As the second week starts, Cassie changes her strategy and starts pushing the housemates a little in order to find out what they are not sharing. She realizes, once she starts looking for them, how there are small cracks in the housemates’ seemingly perfect relationship. After a couple of weird incidents, Cassie discovers that the gang has an unspoken rule: They are not allowed to talk about their pasts.
On Wednesday, Cassie learns that May-Ruth Thibodeaux had been another of Lexie’s fake identities. Franks brings up his theory that maybe someone was after her and wasn’t going to give up. He also informs Cassie that if that is the case he understands if she is ready to leave the house. But Cassie already knows there is only one answer she can give: She is staying. Additionally, following the family feud lead Sam finds out that Whitethorn House has been getting vandalized over the last few years, though there has been only two minor incidents since Daniel and the rest moved in. Both Sam and Cassie agree that the person responsible for these acts fits with the profile of Lexie’s killer.
The cracks in the housemates’ relationship keep coming now that Cassie is looking for them. On Monday of Cassie’s third week at Whitethorn House, she finds the opportunity to spend some time alone with Justin. When she hints that she might want to get in touch with her family, Justin asks her to think about it: All of them have reasons why they agreed on the no pasts rule. Later, while she is giving Frank the daily report, Cassie recognizes the meaning of the cryptic page in Lexie’s date book. She had been pricing flights, probably getting ready to run again.1) Rereading the novel and knowing what happens later, is there something different in the way you approach the scene where Abby asks Cassie about Lexie’s baby? How do you feel about Cassie’s reaction?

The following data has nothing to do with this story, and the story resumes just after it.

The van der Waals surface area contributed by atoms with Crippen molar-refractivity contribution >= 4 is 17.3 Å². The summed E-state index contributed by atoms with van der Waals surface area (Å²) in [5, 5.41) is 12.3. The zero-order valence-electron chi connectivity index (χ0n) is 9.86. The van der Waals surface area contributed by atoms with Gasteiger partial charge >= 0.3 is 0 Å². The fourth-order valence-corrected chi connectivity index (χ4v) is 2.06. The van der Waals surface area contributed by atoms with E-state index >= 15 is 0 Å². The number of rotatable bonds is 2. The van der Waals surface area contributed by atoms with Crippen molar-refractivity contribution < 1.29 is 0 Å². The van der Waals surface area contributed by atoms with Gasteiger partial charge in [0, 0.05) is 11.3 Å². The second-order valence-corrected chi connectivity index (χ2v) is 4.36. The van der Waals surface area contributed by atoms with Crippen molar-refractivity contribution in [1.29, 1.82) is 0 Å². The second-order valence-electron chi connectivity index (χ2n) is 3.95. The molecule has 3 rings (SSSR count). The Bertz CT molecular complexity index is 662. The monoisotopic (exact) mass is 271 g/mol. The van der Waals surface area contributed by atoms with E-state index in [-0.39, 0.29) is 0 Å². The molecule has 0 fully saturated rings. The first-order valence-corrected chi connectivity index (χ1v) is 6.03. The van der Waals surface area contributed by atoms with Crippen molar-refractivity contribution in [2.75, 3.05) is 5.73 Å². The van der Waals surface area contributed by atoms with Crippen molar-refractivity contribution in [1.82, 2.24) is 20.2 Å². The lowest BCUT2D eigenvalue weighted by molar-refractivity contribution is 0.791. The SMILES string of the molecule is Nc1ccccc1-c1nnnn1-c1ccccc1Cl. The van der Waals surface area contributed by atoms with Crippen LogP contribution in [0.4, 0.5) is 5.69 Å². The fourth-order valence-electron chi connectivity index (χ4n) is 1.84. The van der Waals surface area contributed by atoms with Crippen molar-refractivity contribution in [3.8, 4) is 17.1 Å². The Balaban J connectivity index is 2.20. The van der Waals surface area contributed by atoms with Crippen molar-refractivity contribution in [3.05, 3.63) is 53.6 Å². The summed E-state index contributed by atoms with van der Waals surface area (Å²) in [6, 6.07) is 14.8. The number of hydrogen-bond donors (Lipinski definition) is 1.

2) The notion of hiding behind another persona in order to escape a painful past is a recurring theme in this book—most obviously with Cassie and Lexie but we also see it with the other inhabitants of Whitethorn House. How does the house help the housemates avoid their own histories? Is their choice as unhealthy as it seems?
3) Cassie’s former partner and best friend name’s keeps popping here and there in the less expected places. How do these allusions add to the story?
4) We see how Cassie slowly gets drawn into life at Whitethorn House and develops a certain protectiveness/fondness for Lexie. Do you think they share similarities, personality-wise? What are the differences?
5) The scene in the last chapter where Abby and Daniel discuss Lexie and the guys is pretty cryptic but also somehow enlightening. What did you guess the first time around? And now, what do you make of it?
Next week we'll cover chapters 11-14 :)